So you made it through the run down of all the Simon Stephens plays I’ve read: Bravo and thank you! We progress next to two more collections published by Methuen Drama, all organized around the themes of black playwrights and/or concepts of blackness.
Before getting to the plays themselves, I wanted to make some comments about these collections.
Methuen Drama – Methuen Drama is an imprint of Bloomsbury Publishing. I got to know them on Twitter through fun play title word games before I realized that they publish both classic and contemporary plays, with the latter being their notable strength. They release contemporary plays now!, often with a copy for sale during the production run, and if not, available very soon. Their single author and thematic collections of plays are well curated and I have gained as much from the introductions as I did from the plays.
The cons are a website that is hard to search and not very useful for discovery. You’re unlikely to arrive looking for a specific author and stumble upon four others that you might like. And there are typos, no more than a glossy magazine these days, but they are there and sometimes they make you question the meaning of a line. Still I find their thematic collections a great resource.
These two collections —Post-Black Plays and Plays by Black British Writers– I chose for two reasons. 1) Guilt. I am a black woman, and I actually have thoughts like “Why are you spending so much time on another white man’s work [re: Simon Stephens]? Why don’t you read some voices more like your own?” 2) Comparison. I have written a (very) few plays. I wondered how my full-length play would be perceived and received compared to other black plays. Would anyone know it was written by a black author? Would they care? Would they accept the story I told knowing it came from a black voice? Does it still matter that I am black? Should it?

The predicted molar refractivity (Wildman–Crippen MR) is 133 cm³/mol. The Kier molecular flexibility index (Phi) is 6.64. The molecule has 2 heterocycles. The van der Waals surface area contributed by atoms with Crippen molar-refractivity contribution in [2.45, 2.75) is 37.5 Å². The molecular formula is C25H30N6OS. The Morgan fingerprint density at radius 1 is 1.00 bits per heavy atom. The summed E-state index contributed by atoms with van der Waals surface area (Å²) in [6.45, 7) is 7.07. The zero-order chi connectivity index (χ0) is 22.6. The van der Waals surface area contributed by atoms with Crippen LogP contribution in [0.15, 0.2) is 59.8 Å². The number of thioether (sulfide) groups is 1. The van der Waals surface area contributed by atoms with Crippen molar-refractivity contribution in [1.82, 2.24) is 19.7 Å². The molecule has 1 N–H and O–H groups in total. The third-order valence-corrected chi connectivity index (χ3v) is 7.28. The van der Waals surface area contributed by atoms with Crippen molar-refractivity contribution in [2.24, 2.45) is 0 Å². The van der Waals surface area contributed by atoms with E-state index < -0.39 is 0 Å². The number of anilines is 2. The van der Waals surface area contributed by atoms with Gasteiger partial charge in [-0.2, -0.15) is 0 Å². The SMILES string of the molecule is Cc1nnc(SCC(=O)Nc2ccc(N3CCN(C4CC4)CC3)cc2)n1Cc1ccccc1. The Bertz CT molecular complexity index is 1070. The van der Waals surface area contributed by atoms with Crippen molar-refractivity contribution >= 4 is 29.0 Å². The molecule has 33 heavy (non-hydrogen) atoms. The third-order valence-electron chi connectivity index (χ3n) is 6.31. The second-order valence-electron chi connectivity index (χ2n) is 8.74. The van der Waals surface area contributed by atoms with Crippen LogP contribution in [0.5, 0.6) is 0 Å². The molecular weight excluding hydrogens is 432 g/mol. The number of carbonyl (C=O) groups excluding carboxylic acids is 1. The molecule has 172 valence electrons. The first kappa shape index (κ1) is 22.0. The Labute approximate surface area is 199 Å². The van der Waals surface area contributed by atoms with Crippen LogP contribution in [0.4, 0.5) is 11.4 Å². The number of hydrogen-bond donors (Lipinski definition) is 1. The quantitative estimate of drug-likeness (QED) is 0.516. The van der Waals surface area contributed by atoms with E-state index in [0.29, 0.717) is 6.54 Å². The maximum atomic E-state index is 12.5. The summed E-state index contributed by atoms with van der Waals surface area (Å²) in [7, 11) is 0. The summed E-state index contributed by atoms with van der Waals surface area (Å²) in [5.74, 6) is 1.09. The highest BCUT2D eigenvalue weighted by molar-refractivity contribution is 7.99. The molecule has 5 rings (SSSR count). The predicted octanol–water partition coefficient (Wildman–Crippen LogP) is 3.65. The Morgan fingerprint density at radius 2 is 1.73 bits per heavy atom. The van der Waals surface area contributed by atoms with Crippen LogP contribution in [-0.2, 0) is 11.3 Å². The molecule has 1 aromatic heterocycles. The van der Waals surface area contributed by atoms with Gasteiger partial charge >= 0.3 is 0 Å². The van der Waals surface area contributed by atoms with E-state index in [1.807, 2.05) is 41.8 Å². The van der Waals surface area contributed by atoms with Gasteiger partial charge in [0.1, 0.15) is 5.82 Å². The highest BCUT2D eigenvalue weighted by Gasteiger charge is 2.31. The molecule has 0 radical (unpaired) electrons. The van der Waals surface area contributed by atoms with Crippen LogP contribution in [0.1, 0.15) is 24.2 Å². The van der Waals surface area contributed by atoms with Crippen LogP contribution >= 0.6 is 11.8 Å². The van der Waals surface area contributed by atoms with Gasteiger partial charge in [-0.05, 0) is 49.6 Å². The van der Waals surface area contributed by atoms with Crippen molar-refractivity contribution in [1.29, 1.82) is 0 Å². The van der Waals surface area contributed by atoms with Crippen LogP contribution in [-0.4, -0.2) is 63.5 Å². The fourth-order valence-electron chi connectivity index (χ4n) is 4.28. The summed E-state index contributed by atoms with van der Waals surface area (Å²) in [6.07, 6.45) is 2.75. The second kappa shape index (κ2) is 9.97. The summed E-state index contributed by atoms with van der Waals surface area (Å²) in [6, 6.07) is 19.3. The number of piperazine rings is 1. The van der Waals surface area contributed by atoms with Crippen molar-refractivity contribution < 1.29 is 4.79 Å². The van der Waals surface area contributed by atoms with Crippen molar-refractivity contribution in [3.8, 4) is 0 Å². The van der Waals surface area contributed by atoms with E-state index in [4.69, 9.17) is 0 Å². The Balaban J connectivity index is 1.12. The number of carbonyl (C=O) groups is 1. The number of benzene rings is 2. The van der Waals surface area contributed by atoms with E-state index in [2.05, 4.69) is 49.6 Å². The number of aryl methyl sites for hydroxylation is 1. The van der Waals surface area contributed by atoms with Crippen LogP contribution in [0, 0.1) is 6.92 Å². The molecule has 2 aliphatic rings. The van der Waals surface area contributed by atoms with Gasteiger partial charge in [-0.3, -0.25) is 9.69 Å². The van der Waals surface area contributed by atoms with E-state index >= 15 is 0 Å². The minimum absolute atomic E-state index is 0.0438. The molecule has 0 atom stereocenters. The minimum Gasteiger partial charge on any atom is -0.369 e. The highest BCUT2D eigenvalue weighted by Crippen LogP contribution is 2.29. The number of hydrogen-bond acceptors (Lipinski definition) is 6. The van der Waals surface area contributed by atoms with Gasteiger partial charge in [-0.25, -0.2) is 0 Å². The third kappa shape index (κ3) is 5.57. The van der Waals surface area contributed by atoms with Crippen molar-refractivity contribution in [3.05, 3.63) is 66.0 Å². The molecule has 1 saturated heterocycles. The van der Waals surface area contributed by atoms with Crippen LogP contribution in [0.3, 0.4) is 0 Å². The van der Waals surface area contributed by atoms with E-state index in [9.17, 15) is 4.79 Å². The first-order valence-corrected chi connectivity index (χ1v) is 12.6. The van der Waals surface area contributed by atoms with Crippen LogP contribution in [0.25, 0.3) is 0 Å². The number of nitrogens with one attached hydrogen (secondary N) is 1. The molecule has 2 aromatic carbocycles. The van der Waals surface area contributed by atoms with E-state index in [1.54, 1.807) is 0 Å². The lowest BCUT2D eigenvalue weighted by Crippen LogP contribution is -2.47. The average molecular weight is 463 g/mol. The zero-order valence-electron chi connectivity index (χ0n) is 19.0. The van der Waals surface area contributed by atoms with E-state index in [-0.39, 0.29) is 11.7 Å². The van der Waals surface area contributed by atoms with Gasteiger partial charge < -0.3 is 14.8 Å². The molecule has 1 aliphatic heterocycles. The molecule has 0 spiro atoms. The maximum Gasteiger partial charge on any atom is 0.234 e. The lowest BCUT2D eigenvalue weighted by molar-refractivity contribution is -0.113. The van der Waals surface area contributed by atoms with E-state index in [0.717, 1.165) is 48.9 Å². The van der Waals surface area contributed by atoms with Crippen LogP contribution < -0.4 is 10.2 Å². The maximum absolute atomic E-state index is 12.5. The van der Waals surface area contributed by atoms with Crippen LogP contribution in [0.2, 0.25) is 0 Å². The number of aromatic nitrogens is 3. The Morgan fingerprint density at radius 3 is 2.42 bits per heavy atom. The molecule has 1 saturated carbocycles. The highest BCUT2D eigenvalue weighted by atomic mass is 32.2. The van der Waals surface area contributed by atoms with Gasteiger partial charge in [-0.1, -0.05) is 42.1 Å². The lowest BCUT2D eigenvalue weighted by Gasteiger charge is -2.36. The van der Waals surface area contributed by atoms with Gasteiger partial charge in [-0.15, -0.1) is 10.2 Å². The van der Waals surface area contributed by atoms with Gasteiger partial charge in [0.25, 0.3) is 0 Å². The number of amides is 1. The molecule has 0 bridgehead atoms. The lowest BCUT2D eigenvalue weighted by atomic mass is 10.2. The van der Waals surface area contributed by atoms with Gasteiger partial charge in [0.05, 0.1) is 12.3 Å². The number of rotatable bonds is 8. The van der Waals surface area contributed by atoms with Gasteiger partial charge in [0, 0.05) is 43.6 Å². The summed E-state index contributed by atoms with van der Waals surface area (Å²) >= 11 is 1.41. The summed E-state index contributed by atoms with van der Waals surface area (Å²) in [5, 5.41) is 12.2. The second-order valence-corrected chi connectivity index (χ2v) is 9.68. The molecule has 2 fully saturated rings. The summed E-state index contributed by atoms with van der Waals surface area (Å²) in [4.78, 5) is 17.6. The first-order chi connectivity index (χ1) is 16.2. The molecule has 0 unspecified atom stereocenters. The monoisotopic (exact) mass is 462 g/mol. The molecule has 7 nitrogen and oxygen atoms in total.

These collections did not answer any of those questions for me, but gave me plenty of food for thought, some of which will be covered in the next posts.
Finally, I am by necessity, going to be talking about race (and sexuality – there’s a lot of that in these plays too) for the next several posts. I am a black American, but I do not possess any particular skill in discussing these topics. So don’t mind my stumbling too much.